A billion people will die from tobacco-related diseases such as cancer this century unless more are encouraged to quit, a UK expert warns.
Experts say more people must be helped to quit
In the last century the death toll was about 100m, including 7m in Britain.
Professor Sir Richard Peto told a cancer conference in Birmingham developing countries were likely to be hit hardest.
Many nations are cutting smoking, but rates are increasing in countries such as India and China.
Smoking currently kills about five million adults a year globally.
Each year, about 30m people take up smoking around the world, Professor Peto said.
He added: "If more than 20m of these continue to smoke and half are killed by their habit, then we are going to have more than 10m tobacco-related deaths a year.
"So in the present century, if we keep on smoking the way we are we will have about 1,000 million deaths," warned the Oxford University Professor.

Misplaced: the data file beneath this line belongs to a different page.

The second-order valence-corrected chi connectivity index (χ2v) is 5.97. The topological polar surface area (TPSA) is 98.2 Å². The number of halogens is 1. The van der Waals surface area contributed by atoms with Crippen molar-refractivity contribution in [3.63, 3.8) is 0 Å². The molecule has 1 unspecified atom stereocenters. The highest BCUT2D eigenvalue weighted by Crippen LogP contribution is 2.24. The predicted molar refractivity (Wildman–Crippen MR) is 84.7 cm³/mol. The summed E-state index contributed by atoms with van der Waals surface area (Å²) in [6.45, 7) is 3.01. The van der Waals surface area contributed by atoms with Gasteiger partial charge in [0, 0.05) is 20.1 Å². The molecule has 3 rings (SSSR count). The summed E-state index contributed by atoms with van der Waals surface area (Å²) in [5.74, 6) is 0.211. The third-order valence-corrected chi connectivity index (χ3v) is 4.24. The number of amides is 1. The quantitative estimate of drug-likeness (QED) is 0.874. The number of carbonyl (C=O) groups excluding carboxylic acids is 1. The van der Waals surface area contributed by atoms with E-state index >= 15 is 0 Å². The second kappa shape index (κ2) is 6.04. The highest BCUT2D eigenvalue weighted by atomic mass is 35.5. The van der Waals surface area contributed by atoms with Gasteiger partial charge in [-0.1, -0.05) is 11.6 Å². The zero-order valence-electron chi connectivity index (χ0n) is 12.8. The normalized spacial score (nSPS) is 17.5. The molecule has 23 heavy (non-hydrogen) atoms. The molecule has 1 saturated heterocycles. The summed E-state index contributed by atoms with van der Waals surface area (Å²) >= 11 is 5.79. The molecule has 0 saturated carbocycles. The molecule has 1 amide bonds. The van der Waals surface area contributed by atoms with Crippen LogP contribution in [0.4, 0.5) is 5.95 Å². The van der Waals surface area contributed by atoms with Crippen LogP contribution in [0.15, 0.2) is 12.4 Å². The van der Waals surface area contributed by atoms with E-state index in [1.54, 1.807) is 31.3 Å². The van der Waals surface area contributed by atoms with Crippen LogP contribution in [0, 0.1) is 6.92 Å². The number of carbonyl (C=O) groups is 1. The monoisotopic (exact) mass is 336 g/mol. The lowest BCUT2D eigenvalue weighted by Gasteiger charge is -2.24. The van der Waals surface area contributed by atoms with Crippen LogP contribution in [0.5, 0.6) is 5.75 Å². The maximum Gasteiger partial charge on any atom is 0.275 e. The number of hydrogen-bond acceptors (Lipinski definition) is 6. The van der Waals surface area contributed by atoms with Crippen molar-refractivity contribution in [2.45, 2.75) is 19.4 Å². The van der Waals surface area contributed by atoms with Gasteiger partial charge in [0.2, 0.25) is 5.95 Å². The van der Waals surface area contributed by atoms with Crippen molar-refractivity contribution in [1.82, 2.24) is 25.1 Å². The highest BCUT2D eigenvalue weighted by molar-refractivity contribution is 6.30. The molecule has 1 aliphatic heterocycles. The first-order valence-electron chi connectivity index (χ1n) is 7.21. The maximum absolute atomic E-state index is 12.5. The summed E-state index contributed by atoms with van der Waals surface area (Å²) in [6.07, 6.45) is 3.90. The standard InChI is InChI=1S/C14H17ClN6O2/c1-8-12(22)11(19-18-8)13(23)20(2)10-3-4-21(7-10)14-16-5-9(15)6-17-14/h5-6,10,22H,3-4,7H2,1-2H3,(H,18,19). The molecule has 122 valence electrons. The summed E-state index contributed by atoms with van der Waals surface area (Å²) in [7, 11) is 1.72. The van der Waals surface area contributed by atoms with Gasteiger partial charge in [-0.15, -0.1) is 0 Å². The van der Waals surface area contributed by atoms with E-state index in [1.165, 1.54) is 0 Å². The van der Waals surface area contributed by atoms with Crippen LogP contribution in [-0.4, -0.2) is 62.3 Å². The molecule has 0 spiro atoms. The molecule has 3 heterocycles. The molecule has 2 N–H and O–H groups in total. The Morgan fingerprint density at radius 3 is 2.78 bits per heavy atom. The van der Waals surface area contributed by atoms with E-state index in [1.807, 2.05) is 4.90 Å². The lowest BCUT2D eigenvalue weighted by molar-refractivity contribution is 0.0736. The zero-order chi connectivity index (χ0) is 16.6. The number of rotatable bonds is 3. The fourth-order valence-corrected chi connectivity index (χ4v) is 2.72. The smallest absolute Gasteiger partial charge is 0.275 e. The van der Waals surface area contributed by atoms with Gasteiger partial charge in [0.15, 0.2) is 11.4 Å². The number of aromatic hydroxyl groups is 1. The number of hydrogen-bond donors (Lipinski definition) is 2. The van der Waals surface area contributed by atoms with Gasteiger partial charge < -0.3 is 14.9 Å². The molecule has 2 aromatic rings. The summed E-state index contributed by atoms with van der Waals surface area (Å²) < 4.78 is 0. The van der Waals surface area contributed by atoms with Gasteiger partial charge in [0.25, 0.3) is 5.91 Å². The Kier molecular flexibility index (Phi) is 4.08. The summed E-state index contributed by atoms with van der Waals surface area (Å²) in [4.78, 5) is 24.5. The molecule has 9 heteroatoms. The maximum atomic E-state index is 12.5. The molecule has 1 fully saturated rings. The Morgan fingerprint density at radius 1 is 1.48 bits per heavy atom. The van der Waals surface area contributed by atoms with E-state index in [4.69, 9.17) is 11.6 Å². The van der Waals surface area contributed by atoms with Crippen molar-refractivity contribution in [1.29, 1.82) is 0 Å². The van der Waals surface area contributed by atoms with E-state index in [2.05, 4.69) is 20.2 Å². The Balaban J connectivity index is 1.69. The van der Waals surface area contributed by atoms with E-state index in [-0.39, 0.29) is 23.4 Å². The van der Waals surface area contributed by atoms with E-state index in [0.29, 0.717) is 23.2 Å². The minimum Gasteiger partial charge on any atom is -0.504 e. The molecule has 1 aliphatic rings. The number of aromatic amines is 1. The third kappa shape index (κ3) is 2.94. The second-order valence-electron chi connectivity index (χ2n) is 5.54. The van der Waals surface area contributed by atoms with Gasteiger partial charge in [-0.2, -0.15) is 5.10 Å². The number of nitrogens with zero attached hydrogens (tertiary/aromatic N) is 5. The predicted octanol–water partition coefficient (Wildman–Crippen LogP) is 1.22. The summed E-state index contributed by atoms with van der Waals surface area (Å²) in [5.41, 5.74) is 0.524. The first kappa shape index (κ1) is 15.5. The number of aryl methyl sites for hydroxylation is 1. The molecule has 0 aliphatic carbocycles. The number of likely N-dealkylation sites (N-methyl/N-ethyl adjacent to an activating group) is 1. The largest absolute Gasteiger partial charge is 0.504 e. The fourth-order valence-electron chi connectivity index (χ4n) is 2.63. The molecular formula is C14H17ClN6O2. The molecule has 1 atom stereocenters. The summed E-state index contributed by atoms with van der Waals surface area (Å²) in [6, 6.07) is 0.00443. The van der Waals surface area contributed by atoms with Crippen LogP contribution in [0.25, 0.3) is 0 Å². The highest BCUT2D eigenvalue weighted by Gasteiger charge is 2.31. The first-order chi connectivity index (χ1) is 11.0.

That is equivalent to about a sixth of the world's current population.
'Long way to go'
Although it is a global problem, some countries will be hit particularly hard, experts predict.
In China, a third of young men are dying from smoking-related diseases already.
Hungary is now the country with the worst tobacco death rate in the world.
Professor Peter Boyle, Director of the International Agency for Research on Cancer (IARC) from Lyon, France, said: "Part of the problem is where we are going to see the big impact, with population growth and population ageing over the next 20 to 50 years.
He said that to a certain extent, these countries were the least able to cope with the extra disease burden of smoking on top of existing disease issues.
"The impact of tobacco is going to be absolutely enormous unless we do something about it now."
Professors Boyle said more effort was needed to help smokers quit, to restrict tobacco advertising and impose smoking bans in countries. He said the experience of countries that have focused on such measures showed they could work.
"I think the message is beginning to get across but there is a long way to go," he said.
He said it was now essential to "get the facts turned into policy."
But Simon Clark, of the smokers' rights group Forest, said: "This seems like a suspiciously round figure.
"Such ludicrous estimates and calculations are so over the top that people are switching off, and the serious message underlying this type of estimate are being lost because a lot of people aren't listening."